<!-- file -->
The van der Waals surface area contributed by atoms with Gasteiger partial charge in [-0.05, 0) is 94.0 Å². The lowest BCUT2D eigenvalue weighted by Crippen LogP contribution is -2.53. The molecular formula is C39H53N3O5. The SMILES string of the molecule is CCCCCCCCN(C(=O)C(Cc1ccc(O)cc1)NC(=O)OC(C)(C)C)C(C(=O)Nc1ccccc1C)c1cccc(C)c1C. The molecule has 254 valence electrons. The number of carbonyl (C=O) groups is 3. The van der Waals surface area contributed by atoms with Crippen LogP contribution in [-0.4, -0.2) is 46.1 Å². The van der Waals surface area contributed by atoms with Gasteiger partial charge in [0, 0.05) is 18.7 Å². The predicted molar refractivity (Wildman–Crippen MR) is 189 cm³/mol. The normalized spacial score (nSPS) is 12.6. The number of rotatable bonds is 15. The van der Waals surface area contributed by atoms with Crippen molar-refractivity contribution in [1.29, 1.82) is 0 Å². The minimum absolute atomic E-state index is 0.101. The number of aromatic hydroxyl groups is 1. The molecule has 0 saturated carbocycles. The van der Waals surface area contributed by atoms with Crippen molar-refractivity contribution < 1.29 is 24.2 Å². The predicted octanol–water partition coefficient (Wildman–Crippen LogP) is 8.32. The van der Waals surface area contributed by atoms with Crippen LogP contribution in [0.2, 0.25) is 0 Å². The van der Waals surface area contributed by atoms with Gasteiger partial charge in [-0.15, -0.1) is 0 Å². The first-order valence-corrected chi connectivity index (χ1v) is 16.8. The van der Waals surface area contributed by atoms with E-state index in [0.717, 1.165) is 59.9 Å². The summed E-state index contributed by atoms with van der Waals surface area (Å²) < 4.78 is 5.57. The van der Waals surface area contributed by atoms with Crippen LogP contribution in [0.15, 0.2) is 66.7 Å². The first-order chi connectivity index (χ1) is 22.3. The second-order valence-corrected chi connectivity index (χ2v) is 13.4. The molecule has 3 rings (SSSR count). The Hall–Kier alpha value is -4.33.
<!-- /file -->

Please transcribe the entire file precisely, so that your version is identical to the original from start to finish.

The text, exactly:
The van der Waals surface area contributed by atoms with Gasteiger partial charge in [-0.05, 0) is 94.0 Å². The lowest BCUT2D eigenvalue weighted by Crippen LogP contribution is -2.53. The molecular formula is C39H53N3O5. The SMILES string of the molecule is CCCCCCCCN(C(=O)C(Cc1ccc(O)cc1)NC(=O)OC(C)(C)C)C(C(=O)Nc1ccccc1C)c1cccc(C)c1C. The molecule has 254 valence electrons. The number of carbonyl (C=O) groups is 3. The van der Waals surface area contributed by atoms with Crippen LogP contribution in [-0.4, -0.2) is 46.1 Å². The van der Waals surface area contributed by atoms with Gasteiger partial charge in [0, 0.05) is 18.7 Å². The predicted molar refractivity (Wildman–Crippen MR) is 189 cm³/mol. The normalized spacial score (nSPS) is 12.6. The number of rotatable bonds is 15. The van der Waals surface area contributed by atoms with Crippen molar-refractivity contribution in [1.29, 1.82) is 0 Å². The minimum absolute atomic E-state index is 0.101. The number of aromatic hydroxyl groups is 1. The molecule has 0 saturated carbocycles. The van der Waals surface area contributed by atoms with Crippen molar-refractivity contribution < 1.29 is 24.2 Å². The predicted octanol–water partition coefficient (Wildman–Crippen LogP) is 8.32. The van der Waals surface area contributed by atoms with Crippen LogP contribution in [0.2, 0.25) is 0 Å². The van der Waals surface area contributed by atoms with Gasteiger partial charge in [-0.15, -0.1) is 0 Å². The first-order valence-corrected chi connectivity index (χ1v) is 16.8. The van der Waals surface area contributed by atoms with E-state index in [0.717, 1.165) is 59.9 Å². The summed E-state index contributed by atoms with van der Waals surface area (Å²) < 4.78 is 5.57. The van der Waals surface area contributed by atoms with Crippen LogP contribution in [0.15, 0.2) is 66.7 Å². The first-order chi connectivity index (χ1) is 22.3. The second-order valence-corrected chi connectivity index (χ2v) is 13.4. The molecule has 3 rings (SSSR count). The Hall–Kier alpha value is -4.33.